Joseph Losey
was the producer ... It was I who made all the breakdowns and sketches for the changes in facial expressions and movement frame by frame'. 

Further reading[edit]

Caute, David (1994). Joseph Losey: A Revenge on Life. Faber. ISBN 978-0-571-16449-3.  Ciment, Michel, Conversations with Losey (NY: Metheun, 1985); originally published as (in French) Ciment, Michel, Le Livre de Losey. Entretiens avec le cinéaste (Paris: Stock/Cinéma, 1979) (in French) Ciment, Michel, Joseph Losey: l'oeil du Maître (Institut Lumière/Actes Sud, 1994) Cohen, Robert, "Bertolt Brecht, Joseph Losey, and Brechtian Cinema." "Escape to Life:" German Intellectuals in New York: A Compendium on Exile after 1933. Eckart Goebel and Sigrid Weigel (eds.). De Gruyter, 2012. 142-161. ISBN 978-3112204160 DeRahm, Edith, Joseph Losey: An American Director in Exile (Pharos, 1995) Hirsch, Foster Joseph Losey
Joseph Losey
(Twayne, 1980) Houston, Penelope, "Losey's Paper Handkerchief", Sight and Sound, Summer 1966 Jacob, Gilles, "Joseph Losey, or The Camera Calls", Sight and Sound, Spring 1966 Leahy, James The Cinema of Joseph Losey
Joseph Losey
(A.S Barnes, 1967) (in French) Ledieu, Christian, Joseph Losey
Joseph Losey
(Seghers, 1963) Palmer, Palmer and Michael Riley, The Films of Joseph Losey
Joseph Losey
(Cambridge University Press, 1993) (in Spanish) Vallet, Joaquín, Joseph Losey
Joseph Losey
(Cátedra, 2010)

External links[edit]

Wikimedia Commons has media related to Joseph Losey.

Filmography at BFI Film & TV Database Joseph Losey
Joseph Losey
at the British Film Institute's Screenonline Joseph Losey
Joseph Losey
on IMDb Joseph Losey
Joseph Losey
at the Internet Broadway Database
Internet Broadway Database
A Child Went Forth at Archive.org Robert Maras, "Dissecting class relations: The film collaborations of Joseph Losey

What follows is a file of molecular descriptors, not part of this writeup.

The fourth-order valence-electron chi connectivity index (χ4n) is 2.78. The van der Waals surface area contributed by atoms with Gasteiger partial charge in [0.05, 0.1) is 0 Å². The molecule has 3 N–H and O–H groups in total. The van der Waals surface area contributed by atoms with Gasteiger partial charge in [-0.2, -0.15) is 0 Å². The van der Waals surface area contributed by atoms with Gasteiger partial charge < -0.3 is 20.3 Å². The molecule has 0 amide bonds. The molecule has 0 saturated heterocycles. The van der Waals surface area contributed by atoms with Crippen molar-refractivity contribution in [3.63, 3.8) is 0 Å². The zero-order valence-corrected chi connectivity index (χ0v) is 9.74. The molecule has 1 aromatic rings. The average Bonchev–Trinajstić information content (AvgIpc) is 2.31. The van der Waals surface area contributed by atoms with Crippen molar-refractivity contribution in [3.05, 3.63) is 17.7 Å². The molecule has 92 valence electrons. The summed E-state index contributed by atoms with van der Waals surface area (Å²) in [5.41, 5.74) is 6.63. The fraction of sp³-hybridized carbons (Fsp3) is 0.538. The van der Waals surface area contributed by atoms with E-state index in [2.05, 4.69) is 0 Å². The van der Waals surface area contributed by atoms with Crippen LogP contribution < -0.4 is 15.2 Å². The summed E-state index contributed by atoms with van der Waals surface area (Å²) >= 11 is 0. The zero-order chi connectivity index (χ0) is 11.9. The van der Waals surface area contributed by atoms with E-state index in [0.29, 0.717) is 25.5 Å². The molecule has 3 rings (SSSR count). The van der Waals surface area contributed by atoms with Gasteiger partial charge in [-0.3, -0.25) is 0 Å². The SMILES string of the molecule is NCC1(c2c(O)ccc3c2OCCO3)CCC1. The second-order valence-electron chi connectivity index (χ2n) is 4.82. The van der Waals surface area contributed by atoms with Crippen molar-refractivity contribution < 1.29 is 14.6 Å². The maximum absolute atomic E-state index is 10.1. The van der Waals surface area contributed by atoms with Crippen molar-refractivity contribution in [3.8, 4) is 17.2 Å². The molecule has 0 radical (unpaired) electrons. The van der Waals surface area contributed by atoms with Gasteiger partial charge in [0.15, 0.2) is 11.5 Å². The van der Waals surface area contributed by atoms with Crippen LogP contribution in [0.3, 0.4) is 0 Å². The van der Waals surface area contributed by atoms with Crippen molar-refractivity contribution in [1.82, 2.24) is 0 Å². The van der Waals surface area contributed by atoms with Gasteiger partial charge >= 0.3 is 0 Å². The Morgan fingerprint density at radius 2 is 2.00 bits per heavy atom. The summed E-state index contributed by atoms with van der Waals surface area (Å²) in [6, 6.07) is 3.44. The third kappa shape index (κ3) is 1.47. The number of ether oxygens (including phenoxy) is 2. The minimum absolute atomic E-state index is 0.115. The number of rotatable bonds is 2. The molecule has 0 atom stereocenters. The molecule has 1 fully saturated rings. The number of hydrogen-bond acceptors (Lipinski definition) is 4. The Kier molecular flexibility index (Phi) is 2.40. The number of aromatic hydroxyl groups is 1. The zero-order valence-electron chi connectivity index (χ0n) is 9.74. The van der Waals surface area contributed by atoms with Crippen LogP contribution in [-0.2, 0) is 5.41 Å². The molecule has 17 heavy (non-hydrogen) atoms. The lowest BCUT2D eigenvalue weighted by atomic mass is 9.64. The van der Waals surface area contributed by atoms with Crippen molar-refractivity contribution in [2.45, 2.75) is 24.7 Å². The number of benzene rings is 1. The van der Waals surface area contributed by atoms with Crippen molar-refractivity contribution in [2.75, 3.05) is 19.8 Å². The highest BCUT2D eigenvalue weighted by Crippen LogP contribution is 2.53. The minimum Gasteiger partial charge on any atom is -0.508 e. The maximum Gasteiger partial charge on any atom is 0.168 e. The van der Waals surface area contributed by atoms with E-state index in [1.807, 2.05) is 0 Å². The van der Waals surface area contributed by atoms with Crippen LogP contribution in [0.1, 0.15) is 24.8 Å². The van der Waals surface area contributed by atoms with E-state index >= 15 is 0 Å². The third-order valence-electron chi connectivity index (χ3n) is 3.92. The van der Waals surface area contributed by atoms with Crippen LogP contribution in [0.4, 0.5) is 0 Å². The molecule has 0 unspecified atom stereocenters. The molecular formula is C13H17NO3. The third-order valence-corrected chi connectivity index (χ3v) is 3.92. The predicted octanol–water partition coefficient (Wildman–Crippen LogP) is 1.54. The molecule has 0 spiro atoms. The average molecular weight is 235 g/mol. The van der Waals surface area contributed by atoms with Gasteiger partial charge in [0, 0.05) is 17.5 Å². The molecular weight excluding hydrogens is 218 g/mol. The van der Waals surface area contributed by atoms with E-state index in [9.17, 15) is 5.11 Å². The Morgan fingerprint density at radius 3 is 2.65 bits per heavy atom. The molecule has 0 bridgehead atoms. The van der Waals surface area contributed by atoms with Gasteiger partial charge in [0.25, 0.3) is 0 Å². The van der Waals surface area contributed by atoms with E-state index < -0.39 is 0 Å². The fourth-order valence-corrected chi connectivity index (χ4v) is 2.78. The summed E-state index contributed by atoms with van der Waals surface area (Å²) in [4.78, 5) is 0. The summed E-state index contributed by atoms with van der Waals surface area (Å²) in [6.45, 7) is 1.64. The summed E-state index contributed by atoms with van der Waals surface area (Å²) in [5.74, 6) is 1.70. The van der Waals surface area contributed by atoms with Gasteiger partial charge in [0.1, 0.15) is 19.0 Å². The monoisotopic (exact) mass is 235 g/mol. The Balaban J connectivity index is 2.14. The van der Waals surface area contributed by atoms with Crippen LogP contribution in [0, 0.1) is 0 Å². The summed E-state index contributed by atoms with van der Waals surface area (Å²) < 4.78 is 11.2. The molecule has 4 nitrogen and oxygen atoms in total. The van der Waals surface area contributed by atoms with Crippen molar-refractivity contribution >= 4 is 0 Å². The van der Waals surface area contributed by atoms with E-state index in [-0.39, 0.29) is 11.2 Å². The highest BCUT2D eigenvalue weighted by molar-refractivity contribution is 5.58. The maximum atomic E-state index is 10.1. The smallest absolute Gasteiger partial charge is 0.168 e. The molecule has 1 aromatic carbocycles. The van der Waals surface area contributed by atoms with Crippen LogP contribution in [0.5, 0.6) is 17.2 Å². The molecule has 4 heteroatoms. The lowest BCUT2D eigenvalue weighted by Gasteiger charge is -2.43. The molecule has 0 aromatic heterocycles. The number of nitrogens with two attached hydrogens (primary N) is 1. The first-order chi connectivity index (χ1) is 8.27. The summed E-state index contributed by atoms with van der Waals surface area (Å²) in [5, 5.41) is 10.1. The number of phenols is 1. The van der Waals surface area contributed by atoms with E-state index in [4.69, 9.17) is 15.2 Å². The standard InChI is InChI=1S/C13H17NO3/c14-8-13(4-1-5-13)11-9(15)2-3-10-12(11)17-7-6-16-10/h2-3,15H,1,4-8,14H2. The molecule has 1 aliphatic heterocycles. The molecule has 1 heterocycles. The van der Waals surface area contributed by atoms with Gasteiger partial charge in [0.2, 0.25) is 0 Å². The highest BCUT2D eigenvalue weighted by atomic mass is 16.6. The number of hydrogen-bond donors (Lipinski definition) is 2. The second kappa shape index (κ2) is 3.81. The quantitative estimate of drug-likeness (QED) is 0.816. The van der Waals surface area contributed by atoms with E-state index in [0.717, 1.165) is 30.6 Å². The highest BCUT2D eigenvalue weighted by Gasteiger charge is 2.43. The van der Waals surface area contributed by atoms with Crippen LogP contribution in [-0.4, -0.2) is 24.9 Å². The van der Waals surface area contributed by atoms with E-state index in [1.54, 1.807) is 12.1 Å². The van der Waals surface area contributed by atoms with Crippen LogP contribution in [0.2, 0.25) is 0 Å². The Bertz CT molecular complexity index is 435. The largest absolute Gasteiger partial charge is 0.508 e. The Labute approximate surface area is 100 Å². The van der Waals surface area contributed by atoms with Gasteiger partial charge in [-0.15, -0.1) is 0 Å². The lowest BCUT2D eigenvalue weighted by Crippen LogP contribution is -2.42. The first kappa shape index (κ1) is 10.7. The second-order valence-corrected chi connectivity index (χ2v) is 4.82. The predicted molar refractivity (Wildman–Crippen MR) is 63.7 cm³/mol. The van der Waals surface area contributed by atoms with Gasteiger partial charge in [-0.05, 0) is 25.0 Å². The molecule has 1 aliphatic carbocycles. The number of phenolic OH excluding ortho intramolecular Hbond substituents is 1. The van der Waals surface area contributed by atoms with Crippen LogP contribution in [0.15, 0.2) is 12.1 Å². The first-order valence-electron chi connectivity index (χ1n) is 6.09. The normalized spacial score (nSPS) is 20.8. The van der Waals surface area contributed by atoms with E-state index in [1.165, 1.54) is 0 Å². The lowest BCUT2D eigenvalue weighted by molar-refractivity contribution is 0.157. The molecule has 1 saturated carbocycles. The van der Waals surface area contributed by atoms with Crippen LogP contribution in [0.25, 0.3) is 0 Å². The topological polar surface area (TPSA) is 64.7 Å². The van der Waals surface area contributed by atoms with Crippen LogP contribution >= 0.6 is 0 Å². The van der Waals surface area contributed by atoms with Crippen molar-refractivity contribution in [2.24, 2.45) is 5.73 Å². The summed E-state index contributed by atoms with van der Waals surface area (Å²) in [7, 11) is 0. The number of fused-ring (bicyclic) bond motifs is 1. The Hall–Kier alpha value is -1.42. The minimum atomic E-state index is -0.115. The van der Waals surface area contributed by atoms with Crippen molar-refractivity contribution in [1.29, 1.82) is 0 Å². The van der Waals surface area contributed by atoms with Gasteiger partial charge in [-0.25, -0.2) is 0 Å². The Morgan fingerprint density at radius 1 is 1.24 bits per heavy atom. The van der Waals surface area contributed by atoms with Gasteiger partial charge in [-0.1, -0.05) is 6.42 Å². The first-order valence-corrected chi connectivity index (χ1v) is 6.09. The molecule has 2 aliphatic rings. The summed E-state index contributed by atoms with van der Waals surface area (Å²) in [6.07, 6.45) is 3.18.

Joseph Losey
and Harold Pinter", May 28, 2012

v t e

Films directed by Joseph Losey

The Boy with Green Hair
The Boy with Green Hair
(1948) The Lawless (1950) M (1951) The Prowler (1951) The Big Night (1951) Stranger on the Prowl
Stranger on the Prowl
(1952) The Sleeping Tiger
The Sleeping Tiger
(1954) A Man on the Beach (1955) The Intimate Stranger (1956) Time
Time
Without Pity (1957) The Gypsy and the Gentleman
The Gypsy and the Gentleman
(1958) Blind Date (1959) The Criminal
The Criminal
(1960) Eva (1962) The Damned (1963) The Servant (1963) King and Country
King and Country
(1964) Modesty Blaise
Modesty Blaise
(1966) Accident (1967) Boom! (1968) Secret Ceremony
Secret Ceremony
(1968) Figures in a Landscape (1970) The Go-Between (1971) The Assassination of Trotsky
The Assassination of Trotsky
(1972) A Doll's House (1973) Galileo
Galileo
(1975) The Romantic Englishwoman (1975) Monsieur Klein
Monsieur Klein
(1976) Roads to the South (1978) Don Giovanni
Don Giovanni
(1979) The Trout (1982) Steaming (1985)

v t e

César Award for Best Director

1976 Bertrand Tavernier 1977 Joseph Losey 1978 Alain Resnais 1979 Christian de Chalonge 1980 Roman Polanski 1981 François Truffaut 1982 Jean-Jacques Annaud 1983 Andrzej Wajda 1984 Ettore Scola 1985 Claude Zidi 1986 Michel Deville 1987 Alain Cavalier 1988 Louis Malle 1989 Jean-Jacques Annaud 1990 Bertrand Blier 1991 Jean-Paul Rappeneau 1992 Alain Corneau 1993 Claude Sautet 1994 Alain Resnais 1995 André Téchiné 1996 Claude Sautet 1997 Patrice Leconte
Patrice Leconte
/ Bertrand Tavernier 1998 Luc Besson 1999 Patrice Chéreau 2000 Tonie Marshall 2001 Dominik Moll 2002 Jean-Pierre Jeunet 2003 Roman Polanski 2004 Denys Arcand 2005 Abdellatif Kechiche 2006 Jacques Audiard 2007 Guillaume Canet 2008 Abdellatif Kechiche 2009 Jean-François Richet 2010 Jacques Audiard 2011 Roman Polanski 2012 Michel Hazanavicius 2013 Michael Haneke 2014 Roman Polanski 2015 Abderrahmane Sissako 2016 Arnaud Desplechin 2017 Xavier Dolan 2018 Albert Dupontel